Pregnant Employees To Get Expanded Workplace Accommodations Under LAD and EEOC Guidance

In January 2014, Governor Christie signed the Pregnant Worker’s Fairness Act (PWFA), amending the New Jersey Law Against Discrimination (LAD) to expressly prohibit workplace discrimination on the basis of pregnancy. On the federal side, the United States Equal Employment Opportunity Commission (EEOC) issued an Enforcement Guidance on Pregnancy Discrimination and Related Issues (“the Guidance”) on July 14, 2014, that reiterated i) the federal Pregnancy Discrimination Acts’ prohibition against treating pregnant employees less favorably than non-pregnant individuals with respect to the terms and conditions of employment; and ii) the Americans With Disabilities Act’s mandate that employers provide reasonable accommodation to women with pregnancy-related disabilities. While aspects of these pronouncements simply confirm the right to non-discrimination and reasonable workplace accommodations for pregnancy-related disabilities, there can be no doubt that these developments break new ground by extending the reasonable accommodation obligation to employee experiencing a normal pregnancy who is “affected” by her condition.

THE PRIOR LEGAL LANDSCAPE: Prior to the PWFA and the EEOC Guidance, pregnant employees in the workplace were accorded protections under the following laws:

  • Pregnancy Discrimination Act (“PDA”): Title VII amended to add pregnancy as form of gender discrimination. Employers of 15 or more employees are required to treat pregnant workers the same as non-pregnant workers who are similar in their abilities to work with respect to all terms and conditions of employment.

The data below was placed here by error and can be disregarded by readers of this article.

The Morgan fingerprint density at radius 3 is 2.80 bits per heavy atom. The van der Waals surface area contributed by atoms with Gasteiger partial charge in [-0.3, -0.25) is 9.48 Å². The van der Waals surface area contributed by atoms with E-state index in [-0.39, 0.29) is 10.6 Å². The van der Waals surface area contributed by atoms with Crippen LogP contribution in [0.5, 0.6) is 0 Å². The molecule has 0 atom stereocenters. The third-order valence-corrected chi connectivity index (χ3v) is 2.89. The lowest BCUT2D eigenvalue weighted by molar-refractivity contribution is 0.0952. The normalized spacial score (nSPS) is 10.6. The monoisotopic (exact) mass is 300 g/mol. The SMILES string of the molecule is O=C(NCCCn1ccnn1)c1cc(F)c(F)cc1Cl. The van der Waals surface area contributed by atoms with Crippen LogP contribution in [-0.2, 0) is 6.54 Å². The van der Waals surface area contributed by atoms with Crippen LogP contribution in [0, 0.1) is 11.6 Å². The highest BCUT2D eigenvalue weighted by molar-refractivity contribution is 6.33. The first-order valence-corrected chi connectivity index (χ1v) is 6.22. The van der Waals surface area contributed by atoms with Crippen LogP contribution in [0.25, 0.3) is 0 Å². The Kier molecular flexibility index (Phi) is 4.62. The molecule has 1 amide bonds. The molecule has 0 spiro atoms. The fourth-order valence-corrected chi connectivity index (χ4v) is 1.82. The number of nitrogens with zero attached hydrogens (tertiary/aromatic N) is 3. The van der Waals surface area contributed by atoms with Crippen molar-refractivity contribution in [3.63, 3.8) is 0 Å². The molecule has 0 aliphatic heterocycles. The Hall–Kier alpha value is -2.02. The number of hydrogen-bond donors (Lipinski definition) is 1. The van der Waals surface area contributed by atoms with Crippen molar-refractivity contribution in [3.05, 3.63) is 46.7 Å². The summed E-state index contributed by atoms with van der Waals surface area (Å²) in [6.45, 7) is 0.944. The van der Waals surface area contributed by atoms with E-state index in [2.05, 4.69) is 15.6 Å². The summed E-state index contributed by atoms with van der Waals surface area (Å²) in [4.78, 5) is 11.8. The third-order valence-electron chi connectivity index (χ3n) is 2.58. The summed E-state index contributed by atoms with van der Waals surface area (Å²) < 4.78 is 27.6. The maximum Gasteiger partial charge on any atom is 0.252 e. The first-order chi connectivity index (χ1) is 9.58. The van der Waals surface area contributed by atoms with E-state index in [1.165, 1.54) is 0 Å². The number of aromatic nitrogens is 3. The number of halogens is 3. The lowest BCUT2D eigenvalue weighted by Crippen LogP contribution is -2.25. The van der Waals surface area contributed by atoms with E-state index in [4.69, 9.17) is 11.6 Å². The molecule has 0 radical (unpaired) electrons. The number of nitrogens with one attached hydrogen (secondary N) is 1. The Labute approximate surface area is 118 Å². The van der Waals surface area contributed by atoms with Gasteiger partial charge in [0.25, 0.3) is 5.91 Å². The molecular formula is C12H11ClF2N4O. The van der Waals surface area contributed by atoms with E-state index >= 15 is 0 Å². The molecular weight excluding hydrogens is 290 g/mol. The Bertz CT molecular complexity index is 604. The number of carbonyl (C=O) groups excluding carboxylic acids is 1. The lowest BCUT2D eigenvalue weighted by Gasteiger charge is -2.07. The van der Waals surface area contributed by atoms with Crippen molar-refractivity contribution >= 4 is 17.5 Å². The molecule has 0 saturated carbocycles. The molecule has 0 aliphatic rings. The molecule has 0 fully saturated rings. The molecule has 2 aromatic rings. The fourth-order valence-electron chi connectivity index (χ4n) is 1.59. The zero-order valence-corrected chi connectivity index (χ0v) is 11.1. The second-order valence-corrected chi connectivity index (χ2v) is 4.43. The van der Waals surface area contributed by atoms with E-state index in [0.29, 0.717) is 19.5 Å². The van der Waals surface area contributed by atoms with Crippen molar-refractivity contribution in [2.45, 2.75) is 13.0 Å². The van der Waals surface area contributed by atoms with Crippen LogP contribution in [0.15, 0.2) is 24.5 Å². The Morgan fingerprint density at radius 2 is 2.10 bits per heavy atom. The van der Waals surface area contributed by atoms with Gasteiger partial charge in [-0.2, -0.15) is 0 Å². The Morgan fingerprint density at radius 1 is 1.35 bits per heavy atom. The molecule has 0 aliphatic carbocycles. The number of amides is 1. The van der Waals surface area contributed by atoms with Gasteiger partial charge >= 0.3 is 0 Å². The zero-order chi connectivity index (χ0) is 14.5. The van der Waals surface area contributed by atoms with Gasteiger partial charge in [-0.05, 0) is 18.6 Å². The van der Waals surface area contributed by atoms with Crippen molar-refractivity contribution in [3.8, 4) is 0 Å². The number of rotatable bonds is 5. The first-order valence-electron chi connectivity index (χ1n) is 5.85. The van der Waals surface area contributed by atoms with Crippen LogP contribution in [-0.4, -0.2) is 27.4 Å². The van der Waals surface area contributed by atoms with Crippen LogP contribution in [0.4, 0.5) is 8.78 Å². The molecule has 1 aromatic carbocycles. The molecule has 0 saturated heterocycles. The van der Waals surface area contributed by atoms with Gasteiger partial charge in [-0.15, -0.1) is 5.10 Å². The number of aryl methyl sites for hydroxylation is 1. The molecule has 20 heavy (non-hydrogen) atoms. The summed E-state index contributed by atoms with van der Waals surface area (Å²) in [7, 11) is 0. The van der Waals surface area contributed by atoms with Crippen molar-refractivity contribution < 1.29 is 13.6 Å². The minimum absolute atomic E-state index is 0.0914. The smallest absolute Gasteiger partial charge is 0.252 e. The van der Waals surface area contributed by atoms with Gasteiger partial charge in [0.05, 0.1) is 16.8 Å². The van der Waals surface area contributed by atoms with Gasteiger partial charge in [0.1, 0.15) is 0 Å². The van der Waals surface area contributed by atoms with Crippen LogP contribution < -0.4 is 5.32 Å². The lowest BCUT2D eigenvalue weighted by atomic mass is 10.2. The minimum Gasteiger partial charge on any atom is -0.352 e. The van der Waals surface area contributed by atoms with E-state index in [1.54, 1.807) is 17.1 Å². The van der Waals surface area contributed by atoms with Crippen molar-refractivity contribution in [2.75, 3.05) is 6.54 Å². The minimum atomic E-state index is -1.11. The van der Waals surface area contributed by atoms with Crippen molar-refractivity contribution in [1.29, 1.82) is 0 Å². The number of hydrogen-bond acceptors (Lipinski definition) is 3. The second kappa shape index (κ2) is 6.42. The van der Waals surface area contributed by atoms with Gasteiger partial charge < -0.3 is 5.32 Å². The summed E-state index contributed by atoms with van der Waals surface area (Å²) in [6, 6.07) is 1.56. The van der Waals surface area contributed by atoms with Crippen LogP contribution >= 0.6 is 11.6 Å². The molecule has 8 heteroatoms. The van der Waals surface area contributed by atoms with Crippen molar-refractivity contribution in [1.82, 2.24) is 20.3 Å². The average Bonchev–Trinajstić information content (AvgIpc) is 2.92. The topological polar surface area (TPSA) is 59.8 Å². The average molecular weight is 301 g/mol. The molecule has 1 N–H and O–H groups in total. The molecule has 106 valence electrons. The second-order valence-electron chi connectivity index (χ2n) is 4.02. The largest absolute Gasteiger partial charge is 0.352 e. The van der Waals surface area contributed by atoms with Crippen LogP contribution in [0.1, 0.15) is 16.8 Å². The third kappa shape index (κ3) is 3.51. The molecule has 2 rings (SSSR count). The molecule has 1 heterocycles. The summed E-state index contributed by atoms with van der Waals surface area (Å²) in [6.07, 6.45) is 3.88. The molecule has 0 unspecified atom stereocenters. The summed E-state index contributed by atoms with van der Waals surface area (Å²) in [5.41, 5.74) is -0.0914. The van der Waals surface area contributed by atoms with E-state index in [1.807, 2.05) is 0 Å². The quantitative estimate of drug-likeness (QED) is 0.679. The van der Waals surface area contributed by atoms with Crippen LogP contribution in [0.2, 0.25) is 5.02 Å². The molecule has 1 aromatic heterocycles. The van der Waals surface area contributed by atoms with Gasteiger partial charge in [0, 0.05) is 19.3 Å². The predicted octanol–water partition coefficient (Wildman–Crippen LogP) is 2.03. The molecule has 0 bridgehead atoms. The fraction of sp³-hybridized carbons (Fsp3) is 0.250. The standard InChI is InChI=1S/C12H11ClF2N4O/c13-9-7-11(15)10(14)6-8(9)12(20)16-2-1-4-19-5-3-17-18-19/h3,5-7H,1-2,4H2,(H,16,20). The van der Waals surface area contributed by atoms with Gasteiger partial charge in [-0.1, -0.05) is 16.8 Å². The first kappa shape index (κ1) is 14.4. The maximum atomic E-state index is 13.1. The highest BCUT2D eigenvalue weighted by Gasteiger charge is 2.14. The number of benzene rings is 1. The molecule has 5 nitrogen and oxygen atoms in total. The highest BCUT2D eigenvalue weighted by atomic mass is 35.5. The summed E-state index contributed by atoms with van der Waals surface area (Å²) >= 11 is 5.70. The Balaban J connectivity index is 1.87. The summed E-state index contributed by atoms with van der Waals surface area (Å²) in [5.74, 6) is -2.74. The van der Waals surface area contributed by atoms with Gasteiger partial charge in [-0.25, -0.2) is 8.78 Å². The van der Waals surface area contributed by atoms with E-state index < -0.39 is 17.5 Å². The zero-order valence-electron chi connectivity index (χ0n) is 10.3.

• Americans With Disabilities Act (“ADA”): Employers obligated to provide reasonable workplace accommodations, including workplace modifications and leaves of absence, to employees with disabilities, including pregnancy-related disabilities.
  • Family and Medical Leave Act/New Jersey Family Leave Act: Employers of 50 or more employees required to provide 12 weeks of job-protected unpaid leave for i) the birth or care of a newborn child, or ii) the employee’s own serious health condition, including incapacity due to pregnancy.
  • New Jersey Law Against Discrimination (“LAD”): The LAD’s prohibition against gender-based discrimination construed to include pregnancy discrimination, and the law’s duty to provide reasonable accommodations to disabled employees deemed to include disabilities caused by pregnancy.